One of the best reasons for lighting the Auckland Harbour Bridge is that it makes diversity impossible to ignore, writes Vector’s Beth Johnson.
These days, the words ‘kia ora’ are everywhere: it’s part of our everyday chat throughout New Zealand. It’s how we say hello. In the not-too-distant past greeting customers with a “kia ora” could get you fired.
Thirty-five years ago, a New Zealand Post telephone operator named Naida Glavish was threatened with dismissal for greeting callers with a simple “kia ora”. Top brass at the company had an apocalyptic vision that people of all ethnicities would soon demand their own greeting if the “non-standard expression” was allowed. The horror!
The issue was only settled once the prime minister of the day intervened, saying that kia ora was less offensive than an Aussie ‘g’day’. Now, Naida Glavish is a Dame.
Today, there is far more tolerance for the “non-standard” in our society: whether that’s in the language we use, ethnic origin, or choice of partner. You could even argue that diversity is the new normal, particularly in Auckland.
Our biggest city is one in which two in five residents were born outside New Zealand, and which has proud and resilient mana whenua who have had to fight hard for their rights and recognition.
But that’s often not reflected in the more ‘robust’ opinions expressed in our media. While views like Mike Hosking’s on the apparent irrelevance of te reo Māori increasingly look like the “non-standard” approach, they’re still the views being shared and read widely throughout the country. If only there was a way to proudly display Auckland’s diversity – at home, and internationally.
You know, for instance, a one-kilometre-long creative canvas made of 90,000 individually programmable lights…?
Since its launch earlier this year, Vector Lights has played host to light and sound shows celebrating a breadth of diversity. From Māori history to Chinese New Year, the rainbow community, Pasifika Festival, and Diwali coming up later this year.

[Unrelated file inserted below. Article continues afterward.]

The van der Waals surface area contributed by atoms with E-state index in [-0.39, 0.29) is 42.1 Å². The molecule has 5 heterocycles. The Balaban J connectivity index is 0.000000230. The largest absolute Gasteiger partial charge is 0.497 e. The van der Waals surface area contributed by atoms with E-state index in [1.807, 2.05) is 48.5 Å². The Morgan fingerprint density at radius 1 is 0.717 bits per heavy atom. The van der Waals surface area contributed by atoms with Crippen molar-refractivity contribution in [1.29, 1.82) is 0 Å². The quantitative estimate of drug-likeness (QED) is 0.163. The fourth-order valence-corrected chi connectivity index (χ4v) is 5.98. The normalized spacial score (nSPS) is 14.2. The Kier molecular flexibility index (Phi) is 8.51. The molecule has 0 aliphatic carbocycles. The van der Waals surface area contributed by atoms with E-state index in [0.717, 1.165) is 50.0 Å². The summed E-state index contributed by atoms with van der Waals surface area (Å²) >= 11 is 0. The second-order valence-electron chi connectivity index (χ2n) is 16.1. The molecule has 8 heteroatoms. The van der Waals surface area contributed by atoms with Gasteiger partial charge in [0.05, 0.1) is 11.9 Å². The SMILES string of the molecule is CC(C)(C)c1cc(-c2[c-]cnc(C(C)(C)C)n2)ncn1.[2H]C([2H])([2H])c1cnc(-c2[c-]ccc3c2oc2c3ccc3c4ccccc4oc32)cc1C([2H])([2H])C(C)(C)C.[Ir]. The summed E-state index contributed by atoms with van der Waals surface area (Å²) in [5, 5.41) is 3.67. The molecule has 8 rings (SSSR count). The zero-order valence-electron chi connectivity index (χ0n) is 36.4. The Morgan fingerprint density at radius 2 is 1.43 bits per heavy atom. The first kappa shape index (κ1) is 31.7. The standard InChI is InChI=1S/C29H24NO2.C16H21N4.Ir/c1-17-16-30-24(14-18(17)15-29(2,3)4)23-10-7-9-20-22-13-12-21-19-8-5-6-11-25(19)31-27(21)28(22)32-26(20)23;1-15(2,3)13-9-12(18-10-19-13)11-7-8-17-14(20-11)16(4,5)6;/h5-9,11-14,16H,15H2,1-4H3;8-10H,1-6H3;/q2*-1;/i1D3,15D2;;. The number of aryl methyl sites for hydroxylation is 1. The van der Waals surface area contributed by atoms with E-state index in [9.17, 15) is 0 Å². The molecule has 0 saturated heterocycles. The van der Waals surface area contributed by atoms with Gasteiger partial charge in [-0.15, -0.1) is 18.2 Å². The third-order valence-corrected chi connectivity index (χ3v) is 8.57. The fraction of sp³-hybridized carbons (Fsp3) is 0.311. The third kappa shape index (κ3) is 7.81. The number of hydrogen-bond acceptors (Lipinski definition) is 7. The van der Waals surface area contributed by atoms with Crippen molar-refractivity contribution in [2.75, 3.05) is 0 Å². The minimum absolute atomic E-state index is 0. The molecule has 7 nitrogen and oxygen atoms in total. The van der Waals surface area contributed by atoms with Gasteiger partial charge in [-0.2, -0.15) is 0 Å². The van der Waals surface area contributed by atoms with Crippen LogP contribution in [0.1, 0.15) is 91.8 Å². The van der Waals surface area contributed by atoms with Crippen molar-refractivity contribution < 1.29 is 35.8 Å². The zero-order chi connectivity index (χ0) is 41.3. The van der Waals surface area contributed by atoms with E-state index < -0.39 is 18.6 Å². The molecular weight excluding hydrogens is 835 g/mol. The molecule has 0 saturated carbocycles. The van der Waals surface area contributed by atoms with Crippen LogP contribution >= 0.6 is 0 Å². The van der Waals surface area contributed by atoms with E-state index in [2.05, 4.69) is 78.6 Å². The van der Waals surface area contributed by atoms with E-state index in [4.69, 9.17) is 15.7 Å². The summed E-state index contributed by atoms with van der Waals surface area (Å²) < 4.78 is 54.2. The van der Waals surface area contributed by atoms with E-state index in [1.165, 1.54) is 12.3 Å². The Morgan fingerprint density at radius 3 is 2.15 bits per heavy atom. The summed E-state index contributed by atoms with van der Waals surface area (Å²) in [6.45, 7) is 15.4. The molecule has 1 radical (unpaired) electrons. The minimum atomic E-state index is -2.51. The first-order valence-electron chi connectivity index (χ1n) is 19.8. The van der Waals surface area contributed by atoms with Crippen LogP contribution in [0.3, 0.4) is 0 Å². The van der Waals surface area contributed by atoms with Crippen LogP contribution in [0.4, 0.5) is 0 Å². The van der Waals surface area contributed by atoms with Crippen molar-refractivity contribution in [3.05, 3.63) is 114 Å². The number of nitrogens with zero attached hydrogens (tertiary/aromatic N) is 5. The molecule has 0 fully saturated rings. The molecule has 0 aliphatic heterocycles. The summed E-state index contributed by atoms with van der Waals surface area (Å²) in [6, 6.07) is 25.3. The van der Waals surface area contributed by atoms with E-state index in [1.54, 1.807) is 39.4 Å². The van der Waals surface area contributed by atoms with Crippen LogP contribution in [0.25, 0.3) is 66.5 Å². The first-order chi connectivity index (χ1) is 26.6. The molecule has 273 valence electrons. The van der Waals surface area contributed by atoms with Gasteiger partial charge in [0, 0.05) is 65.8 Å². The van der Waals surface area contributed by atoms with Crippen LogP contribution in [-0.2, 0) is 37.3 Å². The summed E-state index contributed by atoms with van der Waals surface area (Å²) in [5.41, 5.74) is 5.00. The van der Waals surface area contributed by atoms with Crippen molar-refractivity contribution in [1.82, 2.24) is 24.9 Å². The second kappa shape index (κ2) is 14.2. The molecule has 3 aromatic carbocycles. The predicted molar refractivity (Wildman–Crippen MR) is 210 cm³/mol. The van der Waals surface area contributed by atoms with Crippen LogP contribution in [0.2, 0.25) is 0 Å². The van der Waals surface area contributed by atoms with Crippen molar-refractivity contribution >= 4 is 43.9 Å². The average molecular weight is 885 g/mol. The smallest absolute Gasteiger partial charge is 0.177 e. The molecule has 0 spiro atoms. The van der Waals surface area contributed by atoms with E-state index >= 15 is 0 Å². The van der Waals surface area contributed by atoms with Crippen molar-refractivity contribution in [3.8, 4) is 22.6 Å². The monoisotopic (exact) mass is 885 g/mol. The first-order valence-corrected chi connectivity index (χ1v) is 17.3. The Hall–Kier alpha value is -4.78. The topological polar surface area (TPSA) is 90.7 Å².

The Waitangi Weekend show, Hauturu-O-Toi, was especially significant, as it represented the beginning of a ten-year arrangement with mana whenua in which different iwi will have creative input into Waitangi Day and Matariki light shows on a revolving basis.
Later this month, Te Kawerau ā Maki will be handed the honour of iwi manaaki (host iwi) for Matariki celebrations by their predecessor, Ngāti Manuhiri, at a tuku mauri (spiritual handover). Te Kawerau ā Maki representatives will be the creative force behind our upcoming Vector Lights show, which will tell the story of their ancestor Maki.
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Today, as the eight-lane easel for the Vector Lights, the Auckland Harbour Bridge has quickly become a cultural billboard, reflecting Auckland to itself, and the world.
That’s how it’s going to be for the next nine-and-a-half years at least. Vector Lights will continue to reflect Auckland’s big days out, and the diversity of its people, with communities of interest able to put their own ideas forward.
If a picture speaks a thousand words, the Harbour Bridge in full flight must be a novel’s worth. And what it’ll be saying is “kia ora”.
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